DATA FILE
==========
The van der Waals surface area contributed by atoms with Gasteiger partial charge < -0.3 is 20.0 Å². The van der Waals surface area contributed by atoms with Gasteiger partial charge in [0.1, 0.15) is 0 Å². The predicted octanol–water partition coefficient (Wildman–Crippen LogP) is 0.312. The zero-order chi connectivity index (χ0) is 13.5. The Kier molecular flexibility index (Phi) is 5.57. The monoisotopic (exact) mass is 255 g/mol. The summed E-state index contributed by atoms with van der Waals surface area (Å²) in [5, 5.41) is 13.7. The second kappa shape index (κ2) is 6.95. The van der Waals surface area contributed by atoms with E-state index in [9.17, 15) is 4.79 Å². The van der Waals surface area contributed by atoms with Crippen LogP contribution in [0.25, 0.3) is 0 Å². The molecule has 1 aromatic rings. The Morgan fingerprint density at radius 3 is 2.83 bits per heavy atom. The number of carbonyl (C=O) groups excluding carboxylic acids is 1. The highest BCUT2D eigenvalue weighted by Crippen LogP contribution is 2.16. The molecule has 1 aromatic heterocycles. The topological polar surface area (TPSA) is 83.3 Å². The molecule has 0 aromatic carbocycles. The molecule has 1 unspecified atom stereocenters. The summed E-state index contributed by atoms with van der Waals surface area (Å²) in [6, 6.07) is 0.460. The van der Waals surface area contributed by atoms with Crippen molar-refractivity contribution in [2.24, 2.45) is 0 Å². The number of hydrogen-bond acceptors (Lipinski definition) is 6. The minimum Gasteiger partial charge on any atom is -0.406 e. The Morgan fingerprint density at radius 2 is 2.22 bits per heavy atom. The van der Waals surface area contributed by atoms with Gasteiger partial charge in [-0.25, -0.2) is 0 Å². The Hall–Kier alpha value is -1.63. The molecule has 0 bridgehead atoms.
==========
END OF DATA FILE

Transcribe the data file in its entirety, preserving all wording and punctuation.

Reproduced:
The van der Waals surface area contributed by atoms with Gasteiger partial charge < -0.3 is 20.0 Å². The van der Waals surface area contributed by atoms with Gasteiger partial charge in [0.1, 0.15) is 0 Å². The predicted octanol–water partition coefficient (Wildman–Crippen LogP) is 0.312. The zero-order chi connectivity index (χ0) is 13.5. The Kier molecular flexibility index (Phi) is 5.57. The monoisotopic (exact) mass is 255 g/mol. The summed E-state index contributed by atoms with van der Waals surface area (Å²) in [5, 5.41) is 13.7. The second kappa shape index (κ2) is 6.95. The van der Waals surface area contributed by atoms with E-state index in [9.17, 15) is 4.79 Å². The van der Waals surface area contributed by atoms with Crippen LogP contribution in [0.25, 0.3) is 0 Å². The molecule has 1 aromatic rings. The Morgan fingerprint density at radius 3 is 2.83 bits per heavy atom. The number of carbonyl (C=O) groups excluding carboxylic acids is 1. The highest BCUT2D eigenvalue weighted by Crippen LogP contribution is 2.16. The molecule has 1 aromatic heterocycles. The topological polar surface area (TPSA) is 83.3 Å². The molecule has 0 aromatic carbocycles. The molecule has 1 unspecified atom stereocenters. The summed E-state index contributed by atoms with van der Waals surface area (Å²) in [6, 6.07) is 0.460. The van der Waals surface area contributed by atoms with Crippen molar-refractivity contribution in [2.24, 2.45) is 0 Å². The number of hydrogen-bond acceptors (Lipinski definition) is 6. The minimum Gasteiger partial charge on any atom is -0.406 e. The Morgan fingerprint density at radius 2 is 2.22 bits per heavy atom. The van der Waals surface area contributed by atoms with Gasteiger partial charge in [-0.25, -0.2) is 0 Å². The Hall–Kier alpha value is -1.63. The molecule has 0 bridgehead atoms.